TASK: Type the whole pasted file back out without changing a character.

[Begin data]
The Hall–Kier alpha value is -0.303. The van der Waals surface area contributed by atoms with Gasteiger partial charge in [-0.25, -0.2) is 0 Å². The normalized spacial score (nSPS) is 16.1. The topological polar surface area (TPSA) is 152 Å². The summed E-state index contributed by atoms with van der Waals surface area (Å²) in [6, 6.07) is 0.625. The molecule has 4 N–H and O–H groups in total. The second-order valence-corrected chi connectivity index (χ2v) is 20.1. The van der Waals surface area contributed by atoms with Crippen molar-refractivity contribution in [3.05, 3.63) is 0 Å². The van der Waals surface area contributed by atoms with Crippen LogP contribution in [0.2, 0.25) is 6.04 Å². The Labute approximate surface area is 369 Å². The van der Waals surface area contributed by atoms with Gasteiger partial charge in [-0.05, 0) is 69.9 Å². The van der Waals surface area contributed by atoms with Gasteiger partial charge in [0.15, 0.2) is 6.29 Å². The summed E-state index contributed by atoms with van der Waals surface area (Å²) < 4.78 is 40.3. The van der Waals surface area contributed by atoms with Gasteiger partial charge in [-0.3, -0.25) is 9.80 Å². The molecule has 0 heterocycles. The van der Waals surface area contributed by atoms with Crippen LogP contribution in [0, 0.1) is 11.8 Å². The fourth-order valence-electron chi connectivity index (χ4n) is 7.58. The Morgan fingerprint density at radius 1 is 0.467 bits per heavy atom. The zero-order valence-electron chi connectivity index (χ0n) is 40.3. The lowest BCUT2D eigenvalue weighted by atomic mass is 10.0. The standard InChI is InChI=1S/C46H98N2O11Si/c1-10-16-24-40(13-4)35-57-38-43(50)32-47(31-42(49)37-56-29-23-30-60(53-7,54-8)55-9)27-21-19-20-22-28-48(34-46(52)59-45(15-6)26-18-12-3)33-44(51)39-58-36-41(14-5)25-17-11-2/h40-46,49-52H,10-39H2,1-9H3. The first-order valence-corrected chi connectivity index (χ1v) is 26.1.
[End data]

The Hall–Kier alpha value is -0.303. The van der Waals surface area contributed by atoms with Gasteiger partial charge in [-0.25, -0.2) is 0 Å². The normalized spacial score (nSPS) is 16.1. The topological polar surface area (TPSA) is 152 Å². The summed E-state index contributed by atoms with van der Waals surface area (Å²) in [6, 6.07) is 0.625. The molecule has 4 N–H and O–H groups in total. The second-order valence-corrected chi connectivity index (χ2v) is 20.1. The van der Waals surface area contributed by atoms with Crippen molar-refractivity contribution in [3.05, 3.63) is 0 Å². The van der Waals surface area contributed by atoms with Crippen LogP contribution in [0.2, 0.25) is 6.04 Å². The Labute approximate surface area is 369 Å². The van der Waals surface area contributed by atoms with Gasteiger partial charge in [-0.05, 0) is 69.9 Å². The van der Waals surface area contributed by atoms with Gasteiger partial charge in [0.15, 0.2) is 6.29 Å². The summed E-state index contributed by atoms with van der Waals surface area (Å²) < 4.78 is 40.3. The van der Waals surface area contributed by atoms with Gasteiger partial charge in [-0.3, -0.25) is 9.80 Å². The molecule has 0 heterocycles. The van der Waals surface area contributed by atoms with Crippen LogP contribution in [0, 0.1) is 11.8 Å². The fourth-order valence-electron chi connectivity index (χ4n) is 7.58. The Morgan fingerprint density at radius 1 is 0.467 bits per heavy atom. The zero-order valence-electron chi connectivity index (χ0n) is 40.3. The lowest BCUT2D eigenvalue weighted by atomic mass is 10.0. The standard InChI is InChI=1S/C46H98N2O11Si/c1-10-16-24-40(13-4)35-57-38-43(50)32-47(31-42(49)37-56-29-23-30-60(53-7,54-8)55-9)27-21-19-20-22-28-48(34-46(52)59-45(15-6)26-18-12-3)33-44(51)39-58-36-41(14-5)25-17-11-2/h40-46,49-52H,10-39H2,1-9H3. The first-order valence-corrected chi connectivity index (χ1v) is 26.1.